High-performance, laser-based system cuts process time and cost
The industrial research center Laser Zentrum Hannover e.V. (LZH) and three industrial partners have set a goal to achieve up to 400% higher process speeds for deposition welding of wear and corrosion protection layers on large workpieces. An new process combination of a non-transmitted light arc and laser-based warming of the workpiece will be developed via the HoDopp project, for small and medium-sized enterprises.
LZH conducts R&D in the field of laser technology and is supported by the Ministry of Economic Affairs, Labour and Transport of the State of Lower Saxony.
The welded material will have a very high purity level, and should provide workpiece protection with the very first layer applied.
In the gas metal-arc welding (GMAW) process, which is used now for comparable fabricating tasks, a light arc melts the wire electrode and the workpiece simultaneously. The mixing rate for the materials is 30%, meaning that the coating process must be repeated up to three times to ensure sufficient quality of the protective layer. Using this process, with maximum deposition speeds of 5 kg/h, it can take up to 24 hours to coat a square meter area. Obviously, energy and personnel costs are high.
The HoDopp project, which started in June, aims to achieve a four times-higher deposition rate at up to 20 kg/h. At the same time, the welding depth should be reduced and mixing rates of <5% achieved, so that only a single layer is necessary. This can be done by strictly separating the process for melting the wire and the workpiece and results in a high increase in both productivity and welding process quality.
This can be achieved by combining two separate processes in an entirely new way. At the hydraulic cylinder manufacturer AHP Merkle GmbH, a modified gas metal-arc deposition welding process is being optimized in which the light arc burns between two electrodes but does not come into contact with the workpiece. By adapting the nozzle form and the burner position, and by reducing amount of the protective gas, a stable and sputter-free process is possible.
A second process step is being developed in the Materials and Processes Department at LZH. A new-generation diode laser with a low output level (under 0.5 kW) is used to achieve a low but homogeneous penetration depth on the workpiece. The laser focuses on and melts the workpiece shortly before the melted wire meets the surface. A deflector device is used to the control temperature distribution.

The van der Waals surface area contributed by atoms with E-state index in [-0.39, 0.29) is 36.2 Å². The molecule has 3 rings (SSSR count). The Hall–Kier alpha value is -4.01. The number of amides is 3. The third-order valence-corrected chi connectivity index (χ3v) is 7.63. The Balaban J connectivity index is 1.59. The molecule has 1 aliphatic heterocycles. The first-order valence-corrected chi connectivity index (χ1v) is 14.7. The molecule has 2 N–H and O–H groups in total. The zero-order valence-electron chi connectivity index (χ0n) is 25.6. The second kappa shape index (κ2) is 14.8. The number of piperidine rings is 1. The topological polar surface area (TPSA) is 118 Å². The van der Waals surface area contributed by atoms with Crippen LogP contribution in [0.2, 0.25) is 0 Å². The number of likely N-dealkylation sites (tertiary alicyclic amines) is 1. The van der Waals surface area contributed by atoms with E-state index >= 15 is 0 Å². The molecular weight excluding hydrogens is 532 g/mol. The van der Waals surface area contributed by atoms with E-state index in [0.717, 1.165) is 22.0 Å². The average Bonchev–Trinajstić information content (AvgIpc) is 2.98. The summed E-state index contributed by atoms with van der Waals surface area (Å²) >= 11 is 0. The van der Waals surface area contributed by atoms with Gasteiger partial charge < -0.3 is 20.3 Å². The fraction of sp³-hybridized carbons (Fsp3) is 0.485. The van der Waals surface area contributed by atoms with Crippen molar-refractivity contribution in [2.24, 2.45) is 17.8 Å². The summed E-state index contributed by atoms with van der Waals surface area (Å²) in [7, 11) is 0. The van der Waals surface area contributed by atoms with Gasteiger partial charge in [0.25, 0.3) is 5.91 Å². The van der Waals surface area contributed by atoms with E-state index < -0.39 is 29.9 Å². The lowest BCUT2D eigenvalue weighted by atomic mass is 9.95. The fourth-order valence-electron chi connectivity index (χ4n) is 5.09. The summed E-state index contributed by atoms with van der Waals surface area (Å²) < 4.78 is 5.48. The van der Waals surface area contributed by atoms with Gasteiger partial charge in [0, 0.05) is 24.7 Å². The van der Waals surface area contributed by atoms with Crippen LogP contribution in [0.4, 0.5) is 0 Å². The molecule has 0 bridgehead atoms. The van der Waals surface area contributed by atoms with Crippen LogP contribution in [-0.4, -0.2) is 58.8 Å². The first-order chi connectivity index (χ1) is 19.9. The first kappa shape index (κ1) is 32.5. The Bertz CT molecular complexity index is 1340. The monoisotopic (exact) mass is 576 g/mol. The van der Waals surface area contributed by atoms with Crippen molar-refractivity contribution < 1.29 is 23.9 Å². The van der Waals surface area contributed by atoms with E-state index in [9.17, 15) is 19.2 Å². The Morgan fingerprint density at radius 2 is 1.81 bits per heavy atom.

For Jörg Hermsdorf, head of the Machines and Controls group, this grouping of individual processes is ideal. “This combination can be used to exploit the advantages of both tools. High-energy input is needed to melt the deposition material, and the light arc provides this. On the other hand, the laser uses low-output power and can be used for precise, guided control of joining the melted material to the base material.”
By combining the innovative light arc process with inexpensive diode laser technology, the project partners calculate that process time can be reduced to just 6 hours for one square meter, making deposition welding very attractive for areas larger than 1x2 meters. Being inexpensive and faster and at the same time with higher quality, this innovative process is interesting for many applications. Apart from the conventional toolmaking and moldmaking applications in the automotive industry, this process can be used for protective layers on shafts, rollers, and clamping devices, for repairs on damaged transport systems, or for protective layers on the stressed areas of oil drilling shafts.
The HoDopp project is financed by the German Federal Ministry of Education and Research (BMBF) within a program for SME innovative production researching. Apart from the LZH and Merkle, the firms G+F Strate GmbH and Druckguss Service Deutschland GmbH are taking part in the project, and are responsible for testing and quality assurance.